The drive uses the new GreenPower drives from WD, which use 30% less energy and do not get as hot as older hard drives. This means the new enclosure doesn’t need a fan. Another cool thing is that it’s much easier to replace the hard drives, since you won’t need a screwdriver. The enclosure opens easily, and the hard drives pull out with the aid of tabs. Having needed to open the enclosure for the My Book Pro Edition drive, I can tell you it was a lot more convoluted than this.

WD MyBook Studio Edition II - 08

The wonderful thing about this drive is that it’s such a great deal right now. As I pointed out in a previous how to article entitled “A look at hard drives: finding the best deals“, it’s always a good idea to compare the price of the hard drives themselves to the price of the enclosure plus the hard drives, to see how much you’re paying for the packaged, branded product, and whether it’s worth it. Well, 1TB hard drives are anywhere from $100-140 at the moment (there are two of them in the My Book Studio Edition II), and the product itself costs about $280-290 right now. That means, if you factor in the best price scenario for the hard drives, that you’re getting a quad-interface enclosure which is quiet and it actually works on most computers (which isn’t something I can say about other off-the-shelf DIY enclosures) for about $80-90. That’s a great deal in my book.

Detailed specs for the My Book Studio Edition II drive are available from the WDC website. You can buy it from Amazon or from B&H Photo.

Photos used courtesy of Western Digital Corporation.


Hardware review: WD My Passport Studio

While the WD My Passport line of portable drives is a couple of years old, their My Passport Studio models are new, and their specs and capacities were greatly improved recently. The My Passport Studio line is meant for Mac users and comes formatted in HFS+, although the drives can be used just as well with Windows machines if they are reformatted to NTFS or FAT32.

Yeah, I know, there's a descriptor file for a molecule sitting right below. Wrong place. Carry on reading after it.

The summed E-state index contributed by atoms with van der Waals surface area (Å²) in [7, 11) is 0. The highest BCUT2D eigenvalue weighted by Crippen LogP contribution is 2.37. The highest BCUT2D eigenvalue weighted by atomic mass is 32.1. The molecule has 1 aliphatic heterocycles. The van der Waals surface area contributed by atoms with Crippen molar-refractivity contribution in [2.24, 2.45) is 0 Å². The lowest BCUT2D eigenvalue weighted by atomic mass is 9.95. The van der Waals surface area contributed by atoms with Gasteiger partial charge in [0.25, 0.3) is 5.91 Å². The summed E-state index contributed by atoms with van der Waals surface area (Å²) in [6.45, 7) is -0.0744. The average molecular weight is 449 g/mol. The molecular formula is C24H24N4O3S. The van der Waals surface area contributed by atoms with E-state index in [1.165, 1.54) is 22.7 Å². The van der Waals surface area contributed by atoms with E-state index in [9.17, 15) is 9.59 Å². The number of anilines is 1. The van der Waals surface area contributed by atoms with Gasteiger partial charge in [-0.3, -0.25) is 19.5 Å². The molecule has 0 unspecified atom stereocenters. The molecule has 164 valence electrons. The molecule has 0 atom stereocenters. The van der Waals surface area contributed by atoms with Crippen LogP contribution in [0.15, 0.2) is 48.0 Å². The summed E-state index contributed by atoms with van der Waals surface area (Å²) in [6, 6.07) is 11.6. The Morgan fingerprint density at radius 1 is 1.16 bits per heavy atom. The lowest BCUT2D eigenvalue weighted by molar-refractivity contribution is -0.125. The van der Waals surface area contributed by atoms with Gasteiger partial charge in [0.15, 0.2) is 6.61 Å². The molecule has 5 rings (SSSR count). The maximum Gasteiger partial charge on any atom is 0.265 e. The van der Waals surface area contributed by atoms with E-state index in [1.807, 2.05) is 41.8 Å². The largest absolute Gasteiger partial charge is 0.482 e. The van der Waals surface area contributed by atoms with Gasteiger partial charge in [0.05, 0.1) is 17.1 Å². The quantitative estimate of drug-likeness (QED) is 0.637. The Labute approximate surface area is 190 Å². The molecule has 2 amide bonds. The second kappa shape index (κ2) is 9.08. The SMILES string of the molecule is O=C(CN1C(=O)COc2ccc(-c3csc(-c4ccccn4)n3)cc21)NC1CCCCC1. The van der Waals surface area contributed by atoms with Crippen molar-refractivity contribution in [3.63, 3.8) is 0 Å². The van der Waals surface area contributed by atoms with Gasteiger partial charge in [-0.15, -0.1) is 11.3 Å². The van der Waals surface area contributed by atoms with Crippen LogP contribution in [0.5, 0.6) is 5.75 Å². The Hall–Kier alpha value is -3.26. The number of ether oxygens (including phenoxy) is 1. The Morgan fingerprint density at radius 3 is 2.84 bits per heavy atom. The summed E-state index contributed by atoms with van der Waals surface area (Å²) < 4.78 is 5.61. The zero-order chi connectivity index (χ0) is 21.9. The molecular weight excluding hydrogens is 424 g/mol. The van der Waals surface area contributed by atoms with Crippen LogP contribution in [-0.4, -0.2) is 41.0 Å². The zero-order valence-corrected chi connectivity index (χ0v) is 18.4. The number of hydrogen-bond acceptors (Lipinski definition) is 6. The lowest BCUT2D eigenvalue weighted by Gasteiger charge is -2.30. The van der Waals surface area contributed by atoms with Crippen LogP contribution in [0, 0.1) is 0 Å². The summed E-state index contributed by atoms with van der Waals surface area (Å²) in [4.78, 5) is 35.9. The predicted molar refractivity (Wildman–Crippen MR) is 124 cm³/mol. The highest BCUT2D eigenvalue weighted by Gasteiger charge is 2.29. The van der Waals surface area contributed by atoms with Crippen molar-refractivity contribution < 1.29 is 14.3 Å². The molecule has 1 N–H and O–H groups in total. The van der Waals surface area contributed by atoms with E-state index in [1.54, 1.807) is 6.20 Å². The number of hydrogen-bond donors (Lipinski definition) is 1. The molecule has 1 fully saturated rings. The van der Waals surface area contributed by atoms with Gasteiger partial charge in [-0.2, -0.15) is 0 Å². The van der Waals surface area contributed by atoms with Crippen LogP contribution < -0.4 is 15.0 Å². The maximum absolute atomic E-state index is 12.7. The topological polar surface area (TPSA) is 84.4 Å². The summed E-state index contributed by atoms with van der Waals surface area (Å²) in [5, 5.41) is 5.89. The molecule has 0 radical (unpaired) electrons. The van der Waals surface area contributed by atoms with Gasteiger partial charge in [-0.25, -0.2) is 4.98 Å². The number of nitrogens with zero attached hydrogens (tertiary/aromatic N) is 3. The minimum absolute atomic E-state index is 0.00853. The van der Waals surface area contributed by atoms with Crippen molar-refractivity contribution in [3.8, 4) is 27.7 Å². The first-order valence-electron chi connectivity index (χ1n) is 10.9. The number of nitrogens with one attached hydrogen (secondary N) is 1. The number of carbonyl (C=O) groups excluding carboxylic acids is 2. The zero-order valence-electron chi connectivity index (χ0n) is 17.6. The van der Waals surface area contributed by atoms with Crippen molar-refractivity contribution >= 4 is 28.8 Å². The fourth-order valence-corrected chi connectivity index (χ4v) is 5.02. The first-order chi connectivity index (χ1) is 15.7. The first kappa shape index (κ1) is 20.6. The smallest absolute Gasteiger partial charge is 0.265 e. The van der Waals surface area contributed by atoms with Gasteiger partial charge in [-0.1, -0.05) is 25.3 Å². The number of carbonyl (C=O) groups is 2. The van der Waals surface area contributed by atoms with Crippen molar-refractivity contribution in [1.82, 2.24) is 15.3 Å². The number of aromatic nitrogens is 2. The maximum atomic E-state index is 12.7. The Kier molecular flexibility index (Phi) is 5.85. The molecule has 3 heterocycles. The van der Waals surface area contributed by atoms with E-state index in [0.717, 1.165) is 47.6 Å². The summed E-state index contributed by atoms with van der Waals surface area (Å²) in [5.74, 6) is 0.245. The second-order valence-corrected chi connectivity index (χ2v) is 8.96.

On 10/30/08, WD introduced Firewire 800 connections and new capacities (400GB and 500GB) for these wonderful little drives. The base capacity was upgraded to 320GB, and the 250GB size was phased out. These latest drives feature triple interfaces (USB 2.0/Firewire 400/Firewire 800), which is something one normally sees only on external desktop hard drives (the 3.5″ size).

Technology moves fast, doesn’t it? Just a few months ago, the My Passport Studio models featured USB 2.0 and Firewire 400 connections. The top capacity was 320GB. I myself have a 1st generation My Passport drive, a 160GB model with a USB 2.0 connection. I bought it in February of 2007, and it’s worked great ever since.

The more recent models from the My Passport line have something that my 1st gen My Passport drive doesn’t have: an external capacity gauge. I think it’s neat to see how much space is used up on the drive at a glance. These latest drives also have something I haven’t seen before: turbo drivers for faster data transfers. The drivers are available for Mac computers only. I haven’t used the drive yet, but when I get it, I’ll be sure to test out data transfers with and without the drivers, to see if there’s an improvement between the two modes. I hope the drivers are well-developed and won’t introduce any sort of OS stability issues. I’ll also test data transfers between USB, FW400 and FW800.